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  10. What Is the Right to Privacy?Andrei Marmor - 2015 - Philosophy and Public Affairs 43 (1):3-26.
  11.  57
    The Inherence Heuristic: An Intuitive Means of Making Sense of the World, and a Potential Precursor to Psychological Essentialism.Andrei Cimpian & Erika Salomon - 2014 - Behavioral and Brain Sciences 37 (5):461-480.
    We propose that human reasoning relies on an inherence heuristic, an implicit cognitive process that leads people to explain observed patterns (e.g., girls wear pink) in terms of the inherent features of their constituents (e.g., pink is an inherently feminine color). We then demonstrate how this proposed heuristic can provide a unified account for a broad set of findings spanning areas of research that might at first appear unrelated (e.g., system justification, nominal realism, is–ought errors in moral reasoning). By revealing (...)
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  12.  16
    Information Learned From Generic Language Becomes Central to Children’s Biological Concepts: Evidence From Their Open-Ended Explanations.Andrei Cimpian & Ellen M. Markman - 2009 - Cognition 113 (1):14-25.
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  13.  7
    The Language of Law.Andrei Marmor - 2014 - Oxford University Press UK.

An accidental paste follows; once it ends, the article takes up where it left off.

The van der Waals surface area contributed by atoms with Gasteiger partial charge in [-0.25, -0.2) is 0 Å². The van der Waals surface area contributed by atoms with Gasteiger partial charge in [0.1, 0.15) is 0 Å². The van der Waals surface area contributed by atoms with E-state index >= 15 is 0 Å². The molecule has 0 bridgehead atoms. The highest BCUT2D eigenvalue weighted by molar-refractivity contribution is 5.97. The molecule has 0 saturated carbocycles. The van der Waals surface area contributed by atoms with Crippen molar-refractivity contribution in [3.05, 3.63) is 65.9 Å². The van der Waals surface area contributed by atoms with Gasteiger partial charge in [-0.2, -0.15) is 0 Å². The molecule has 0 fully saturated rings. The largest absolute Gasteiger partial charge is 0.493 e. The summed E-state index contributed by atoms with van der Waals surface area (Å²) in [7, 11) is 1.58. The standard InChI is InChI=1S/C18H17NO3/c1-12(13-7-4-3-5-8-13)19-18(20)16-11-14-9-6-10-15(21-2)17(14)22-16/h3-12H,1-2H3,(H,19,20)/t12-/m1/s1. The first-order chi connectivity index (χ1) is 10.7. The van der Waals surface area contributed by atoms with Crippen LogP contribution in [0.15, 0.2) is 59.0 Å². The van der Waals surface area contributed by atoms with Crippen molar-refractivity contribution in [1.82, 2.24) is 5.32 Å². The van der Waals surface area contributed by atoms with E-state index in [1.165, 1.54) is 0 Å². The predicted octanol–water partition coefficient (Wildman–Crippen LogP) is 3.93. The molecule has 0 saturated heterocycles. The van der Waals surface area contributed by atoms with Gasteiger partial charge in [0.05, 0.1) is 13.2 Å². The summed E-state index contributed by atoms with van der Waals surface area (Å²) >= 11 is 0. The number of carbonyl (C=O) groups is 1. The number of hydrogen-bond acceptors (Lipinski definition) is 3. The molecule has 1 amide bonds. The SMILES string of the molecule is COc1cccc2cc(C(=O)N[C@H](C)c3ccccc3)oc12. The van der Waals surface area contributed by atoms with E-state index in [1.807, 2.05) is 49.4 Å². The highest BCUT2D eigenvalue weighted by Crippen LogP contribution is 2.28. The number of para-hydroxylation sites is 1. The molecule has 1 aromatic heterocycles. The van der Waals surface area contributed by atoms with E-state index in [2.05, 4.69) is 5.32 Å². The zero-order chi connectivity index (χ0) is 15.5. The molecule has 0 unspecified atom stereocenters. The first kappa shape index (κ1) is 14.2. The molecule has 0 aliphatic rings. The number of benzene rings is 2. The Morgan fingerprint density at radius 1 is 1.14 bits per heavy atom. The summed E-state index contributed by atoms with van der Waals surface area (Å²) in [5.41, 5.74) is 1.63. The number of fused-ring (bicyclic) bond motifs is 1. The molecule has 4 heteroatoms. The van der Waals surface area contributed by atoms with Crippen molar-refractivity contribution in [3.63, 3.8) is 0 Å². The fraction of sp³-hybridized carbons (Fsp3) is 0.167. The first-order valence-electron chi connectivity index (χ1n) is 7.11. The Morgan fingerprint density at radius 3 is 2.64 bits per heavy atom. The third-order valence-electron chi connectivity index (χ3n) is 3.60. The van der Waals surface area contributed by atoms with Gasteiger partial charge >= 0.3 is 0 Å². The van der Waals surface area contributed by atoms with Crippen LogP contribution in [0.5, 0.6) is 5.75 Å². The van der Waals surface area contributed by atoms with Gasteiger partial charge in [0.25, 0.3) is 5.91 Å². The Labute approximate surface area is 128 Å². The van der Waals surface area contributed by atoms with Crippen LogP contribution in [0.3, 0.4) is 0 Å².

The book builds on recent work in pragmatics and speech-act theory to explain how, and to what extent, legal content is determined by linguistic considerations. At the same time, the analysis shows that some of the unique features of communication in the legal domain - in particular, its strategic nature - can be employed to put pressure on certain assumptions in philosophy of language. This enables a more nuanced picture of how semantic and pragmatic determinants of communication work in complex (...)
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  14.  83
    Positive Law and Objective Values.Andrei Marmor (ed.) - 2001 - Clarendon Press.
    This book presents a comprehensive defence of legal positivism on the basis of a novel account of social conventions. Marmor argues that the law is founded on constitutive conventions, and that consequently moral values cannot determine what the law is.
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  15.  36
    Preschool Children’s Use of Cues to Generic Meaning.Andrei Cimpian & Ellen M. Markman - 2008 - Cognition 107 (1):19-53.
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  16. The Pragmatics of Legal Language.Andrei Marmor - 2008 - Ratio Juris 21 (4):423-452.